This is starting to get ridiculous.
It was one thing when Michigan coach Jim Harbaugh didn’t have a flip card with a Wolverine two-deep roster on it in the press box before the home opener against Hawaii. Now, he’s making it a habit for every home game.
But this isn’t just about Harbaugh.
It’s about the danger of a trend taking place when other coaches begin to believe it’s a good idea to never release a depth chart. That’s why it’s important to stand up to what’s happening in Ann Arbor and make sure it doesn’t spread nationwide.
And coaches need to release accurate depth charts, unlike the one Kansas distributed for its opener against Rhode Island. Eight players started despite not being listed on the first team, according to a story in the Lawrence Journal-World.
One or two is understandable. Coaches make late changes all the time based on a variety of factors, including injuries and tweaks to the game plan.
If a coach doesn’t want to release a depth chart during the week (hello, Jim Mora), we in the media won’t be happy about it, but that can at least be explained away as not wanting to give information to the opponent. But no credible reason can be given to not have a depth chart available shortly before kickoff on a flip card when there is no competitive advantage to be gained. The players already know their roles for that day.
The potential lack of flip cards in the press box also should be a concern for professional scouts and video crews _ not to mention the media, including the broadcasters for radio and television networks which pay millions in rights fees.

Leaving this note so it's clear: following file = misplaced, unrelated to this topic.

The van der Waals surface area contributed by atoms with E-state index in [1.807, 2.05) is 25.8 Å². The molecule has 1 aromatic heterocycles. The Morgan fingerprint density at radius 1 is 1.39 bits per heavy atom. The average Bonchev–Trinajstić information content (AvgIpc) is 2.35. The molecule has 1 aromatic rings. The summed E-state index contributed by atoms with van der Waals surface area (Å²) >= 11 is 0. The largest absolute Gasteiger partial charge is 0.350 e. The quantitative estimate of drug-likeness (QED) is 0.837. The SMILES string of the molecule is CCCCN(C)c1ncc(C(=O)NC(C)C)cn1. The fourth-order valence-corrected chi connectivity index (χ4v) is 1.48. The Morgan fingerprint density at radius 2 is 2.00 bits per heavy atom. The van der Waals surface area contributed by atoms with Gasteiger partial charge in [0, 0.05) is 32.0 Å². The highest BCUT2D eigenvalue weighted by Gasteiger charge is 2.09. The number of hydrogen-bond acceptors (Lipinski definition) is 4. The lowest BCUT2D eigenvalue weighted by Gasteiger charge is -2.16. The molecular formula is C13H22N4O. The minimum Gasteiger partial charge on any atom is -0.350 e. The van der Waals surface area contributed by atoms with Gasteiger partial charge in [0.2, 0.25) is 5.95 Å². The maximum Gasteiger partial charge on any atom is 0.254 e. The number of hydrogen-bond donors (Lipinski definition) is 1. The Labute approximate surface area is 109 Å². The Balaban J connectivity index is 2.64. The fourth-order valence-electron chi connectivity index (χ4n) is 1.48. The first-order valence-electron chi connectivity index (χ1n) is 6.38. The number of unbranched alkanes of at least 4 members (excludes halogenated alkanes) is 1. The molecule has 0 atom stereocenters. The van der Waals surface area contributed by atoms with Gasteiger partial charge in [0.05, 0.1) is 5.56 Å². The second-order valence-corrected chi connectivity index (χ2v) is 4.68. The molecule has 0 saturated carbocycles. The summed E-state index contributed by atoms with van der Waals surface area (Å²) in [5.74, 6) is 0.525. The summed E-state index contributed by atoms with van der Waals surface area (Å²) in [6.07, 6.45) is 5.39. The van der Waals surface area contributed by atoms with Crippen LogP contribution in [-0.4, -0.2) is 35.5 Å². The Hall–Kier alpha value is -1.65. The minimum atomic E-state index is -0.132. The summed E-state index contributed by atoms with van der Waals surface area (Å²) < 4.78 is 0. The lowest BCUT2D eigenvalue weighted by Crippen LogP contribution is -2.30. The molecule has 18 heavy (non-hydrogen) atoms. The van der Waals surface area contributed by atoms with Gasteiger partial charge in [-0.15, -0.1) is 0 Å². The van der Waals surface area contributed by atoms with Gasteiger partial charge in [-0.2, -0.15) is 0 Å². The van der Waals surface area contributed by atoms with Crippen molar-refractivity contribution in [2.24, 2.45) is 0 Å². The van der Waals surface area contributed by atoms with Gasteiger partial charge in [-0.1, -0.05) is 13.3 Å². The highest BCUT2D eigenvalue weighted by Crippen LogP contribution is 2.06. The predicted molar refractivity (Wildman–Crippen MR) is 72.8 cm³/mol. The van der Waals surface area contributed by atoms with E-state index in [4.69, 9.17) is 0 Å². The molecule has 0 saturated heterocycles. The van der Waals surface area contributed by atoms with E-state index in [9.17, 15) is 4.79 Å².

So what can be done?
Harbaugh has so much power that no one on Michigan’s campus is going to force him to have one.
We need outside help to make sure not only depth charts are released before kickoff, but that the information is genuine.
So we need the Division I Football Oversight Committee to not only implement rules to provide such depth charts, but to put real teeth in those rules. And while committee members are at it, establish some rules against coaches changing players’ numbers on a weekly basis. Confusion can reign.
A third area of concern is enforcing a rule already in place about the contrast between numbers and the color backgrounds of uniforms. The numbers in some of these combinations are increasingly difficult to identify.
Colorado visits Michigan this weekend, and the Buffaloes released their own tongue-in-cheek two-deep of celebrities and fictional characters. I do wonder about the decision to go with Bernie Sanders over Vladimir Lenin at free safety.
But even though you have to give Colorado credit for making light of the situation, the Buffs won’t release a two-deep because Michigan won’t do it. It’s a perfectly reasonable stance for Colorado to take.
One, however, the Buffs shouldn’t be forced to take.